Consumers love e-commerce for the ability to order everything from ski poles to suntan lotion with a few taps on a digital device and then have the order show up on their doorstep within two days. Fulfilling those expectations has put pressure on everyone from retailers to parcel carriers, but one part of the supply chain in particular is scrambling to meet demand—inland ports.
The rapid growth of e-commerce has fueled development of warehouses and distribution centers in the 12 primary U.S. inland-port markets at nearly twice the national rate, according to a new report from commercial real estate company CBRE Group Inc. Collectively, the 12 inland ports saw their base of industrial properties expand by 2.7 percent in this year's first quarter, far outpacing the national average growth rate of 1.6 percent, according to CBRE's "2016 North America Inland Port Logistics Report." (For purposes of the report, the company defines inland ports as those having "a Class I rail connection to a major seaport and also having access to significant transportation infrastructure, be it rail, highway, waterway, or a combination of the three.")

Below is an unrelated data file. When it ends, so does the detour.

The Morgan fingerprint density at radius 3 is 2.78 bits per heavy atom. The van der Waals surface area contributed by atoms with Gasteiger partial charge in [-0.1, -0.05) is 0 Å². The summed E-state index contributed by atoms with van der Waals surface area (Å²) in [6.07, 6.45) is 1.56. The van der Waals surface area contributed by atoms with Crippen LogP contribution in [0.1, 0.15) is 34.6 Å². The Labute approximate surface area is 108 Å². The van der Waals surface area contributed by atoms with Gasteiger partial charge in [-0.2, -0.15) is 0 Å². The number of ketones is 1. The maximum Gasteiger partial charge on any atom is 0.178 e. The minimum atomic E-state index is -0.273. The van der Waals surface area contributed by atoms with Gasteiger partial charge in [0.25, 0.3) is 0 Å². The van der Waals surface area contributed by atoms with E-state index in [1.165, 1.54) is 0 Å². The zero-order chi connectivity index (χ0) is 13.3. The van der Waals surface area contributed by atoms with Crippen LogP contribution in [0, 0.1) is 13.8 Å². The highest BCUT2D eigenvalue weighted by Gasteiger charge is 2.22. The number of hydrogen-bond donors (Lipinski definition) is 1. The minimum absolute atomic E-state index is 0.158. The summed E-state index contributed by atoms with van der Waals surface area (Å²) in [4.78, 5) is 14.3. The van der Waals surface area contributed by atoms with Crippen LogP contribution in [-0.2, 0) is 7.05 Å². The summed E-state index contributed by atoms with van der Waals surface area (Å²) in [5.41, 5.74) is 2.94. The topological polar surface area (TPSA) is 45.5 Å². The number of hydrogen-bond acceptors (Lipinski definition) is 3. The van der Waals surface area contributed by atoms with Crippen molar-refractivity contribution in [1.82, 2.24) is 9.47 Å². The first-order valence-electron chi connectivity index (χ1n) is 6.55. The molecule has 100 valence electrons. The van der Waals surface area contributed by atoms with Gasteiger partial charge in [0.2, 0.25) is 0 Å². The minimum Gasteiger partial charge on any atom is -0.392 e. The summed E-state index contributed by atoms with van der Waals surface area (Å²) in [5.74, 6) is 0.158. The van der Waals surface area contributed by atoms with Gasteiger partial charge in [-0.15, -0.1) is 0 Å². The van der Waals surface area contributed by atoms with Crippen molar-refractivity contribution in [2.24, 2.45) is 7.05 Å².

According to CBRE, the explosive growth can be traced to e-commerce, which has "flooded U.S. seaports with an unprecedented volume of foreign cargo destined for markets across the U.S." The seaports, in turn, route the incoming cargo to nearby inland ports, where it can be handled, warehoused, and broken into smaller batches for distribution to regional consumers.
The fastest-growing inland ports in the study included Southern California's Inland Empire (which reported growth of 4.3 percent), Greenville, S.C. (4.2 percent), and Atlanta and Dallas/Fort Worth (both at 3.6 percent). Rounding out the top 12 were Phoenix; Kansas City; Houston; St. Louis; Chicago; Memphis, Tenn.; Columbus, Ohio; and East and Central Pennsylvania.